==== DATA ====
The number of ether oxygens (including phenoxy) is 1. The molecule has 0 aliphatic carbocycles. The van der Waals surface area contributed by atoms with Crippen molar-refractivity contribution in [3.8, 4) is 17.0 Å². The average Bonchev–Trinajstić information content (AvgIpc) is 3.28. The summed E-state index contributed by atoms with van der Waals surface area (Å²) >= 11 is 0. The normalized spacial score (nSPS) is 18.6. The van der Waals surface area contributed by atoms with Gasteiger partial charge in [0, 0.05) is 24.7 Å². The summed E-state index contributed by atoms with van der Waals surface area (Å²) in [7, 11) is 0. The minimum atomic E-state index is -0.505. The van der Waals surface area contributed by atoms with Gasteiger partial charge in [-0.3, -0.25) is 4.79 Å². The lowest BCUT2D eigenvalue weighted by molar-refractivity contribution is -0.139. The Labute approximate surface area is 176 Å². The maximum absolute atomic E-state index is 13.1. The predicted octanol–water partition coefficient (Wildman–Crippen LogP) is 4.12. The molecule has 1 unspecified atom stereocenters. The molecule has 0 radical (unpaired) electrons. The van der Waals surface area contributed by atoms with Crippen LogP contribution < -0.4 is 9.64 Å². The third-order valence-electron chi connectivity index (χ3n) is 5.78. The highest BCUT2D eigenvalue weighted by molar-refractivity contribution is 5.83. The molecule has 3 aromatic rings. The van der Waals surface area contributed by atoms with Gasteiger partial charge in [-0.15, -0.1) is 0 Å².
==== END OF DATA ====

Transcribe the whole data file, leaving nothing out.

The number of ether oxygens (including phenoxy) is 1. The molecule has 0 aliphatic carbocycles. The van der Waals surface area contributed by atoms with Crippen molar-refractivity contribution in [3.8, 4) is 17.0 Å². The average Bonchev–Trinajstić information content (AvgIpc) is 3.28. The summed E-state index contributed by atoms with van der Waals surface area (Å²) >= 11 is 0. The normalized spacial score (nSPS) is 18.6. The van der Waals surface area contributed by atoms with Gasteiger partial charge in [0, 0.05) is 24.7 Å². The summed E-state index contributed by atoms with van der Waals surface area (Å²) in [7, 11) is 0. The minimum atomic E-state index is -0.505. The van der Waals surface area contributed by atoms with Gasteiger partial charge in [-0.3, -0.25) is 4.79 Å². The lowest BCUT2D eigenvalue weighted by molar-refractivity contribution is -0.139. The Labute approximate surface area is 176 Å². The maximum absolute atomic E-state index is 13.1. The predicted octanol–water partition coefficient (Wildman–Crippen LogP) is 4.12. The molecule has 1 unspecified atom stereocenters. The molecule has 0 radical (unpaired) electrons. The van der Waals surface area contributed by atoms with Crippen LogP contribution < -0.4 is 9.64 Å². The third-order valence-electron chi connectivity index (χ3n) is 5.78. The highest BCUT2D eigenvalue weighted by molar-refractivity contribution is 5.83. The molecule has 3 aromatic rings. The van der Waals surface area contributed by atoms with Gasteiger partial charge in [-0.15, -0.1) is 0 Å².